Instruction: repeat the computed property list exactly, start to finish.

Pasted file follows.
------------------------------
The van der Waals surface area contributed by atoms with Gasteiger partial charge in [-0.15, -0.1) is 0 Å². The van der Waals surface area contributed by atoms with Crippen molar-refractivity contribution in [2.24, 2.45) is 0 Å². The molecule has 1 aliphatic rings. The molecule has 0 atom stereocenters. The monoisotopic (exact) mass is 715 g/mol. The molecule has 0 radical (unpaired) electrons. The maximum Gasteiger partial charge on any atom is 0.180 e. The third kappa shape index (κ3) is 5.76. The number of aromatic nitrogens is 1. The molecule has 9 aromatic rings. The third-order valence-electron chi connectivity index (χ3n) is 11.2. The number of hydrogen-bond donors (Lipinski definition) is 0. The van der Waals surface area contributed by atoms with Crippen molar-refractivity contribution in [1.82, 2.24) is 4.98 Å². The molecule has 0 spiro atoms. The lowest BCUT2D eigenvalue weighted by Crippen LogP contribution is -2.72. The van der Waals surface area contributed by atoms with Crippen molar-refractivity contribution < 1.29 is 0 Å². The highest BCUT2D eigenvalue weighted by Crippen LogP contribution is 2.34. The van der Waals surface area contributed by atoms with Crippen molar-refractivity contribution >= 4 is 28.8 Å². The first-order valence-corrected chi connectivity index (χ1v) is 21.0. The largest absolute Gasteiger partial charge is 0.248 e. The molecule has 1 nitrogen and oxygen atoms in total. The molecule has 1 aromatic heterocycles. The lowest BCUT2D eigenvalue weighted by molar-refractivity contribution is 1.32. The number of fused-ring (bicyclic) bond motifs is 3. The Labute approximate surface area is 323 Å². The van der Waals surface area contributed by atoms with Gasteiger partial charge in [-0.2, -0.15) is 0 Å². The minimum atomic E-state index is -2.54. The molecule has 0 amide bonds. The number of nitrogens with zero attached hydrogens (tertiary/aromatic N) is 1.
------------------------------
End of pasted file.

The van der Waals surface area contributed by atoms with Gasteiger partial charge in [-0.15, -0.1) is 0 Å². The van der Waals surface area contributed by atoms with Crippen molar-refractivity contribution in [2.24, 2.45) is 0 Å². The molecule has 1 aliphatic rings. The molecule has 0 atom stereocenters. The monoisotopic (exact) mass is 715 g/mol. The molecule has 0 radical (unpaired) electrons. The maximum Gasteiger partial charge on any atom is 0.180 e. The third kappa shape index (κ3) is 5.76. The number of aromatic nitrogens is 1. The molecule has 9 aromatic rings. The third-order valence-electron chi connectivity index (χ3n) is 11.2. The number of hydrogen-bond donors (Lipinski definition) is 0. The van der Waals surface area contributed by atoms with Crippen molar-refractivity contribution in [1.82, 2.24) is 4.98 Å². The molecule has 0 spiro atoms. The lowest BCUT2D eigenvalue weighted by Crippen LogP contribution is -2.72. The van der Waals surface area contributed by atoms with Crippen molar-refractivity contribution < 1.29 is 0 Å². The highest BCUT2D eigenvalue weighted by Crippen LogP contribution is 2.34. The van der Waals surface area contributed by atoms with Crippen molar-refractivity contribution >= 4 is 28.8 Å². The first-order valence-corrected chi connectivity index (χ1v) is 21.0. The largest absolute Gasteiger partial charge is 0.248 e. The molecule has 1 nitrogen and oxygen atoms in total. The molecule has 1 aromatic heterocycles. The lowest BCUT2D eigenvalue weighted by molar-refractivity contribution is 1.32. The number of fused-ring (bicyclic) bond motifs is 3. The Labute approximate surface area is 323 Å². The van der Waals surface area contributed by atoms with Gasteiger partial charge in [-0.2, -0.15) is 0 Å². The minimum atomic E-state index is -2.54. The molecule has 0 amide bonds. The number of nitrogens with zero attached hydrogens (tertiary/aromatic N) is 1.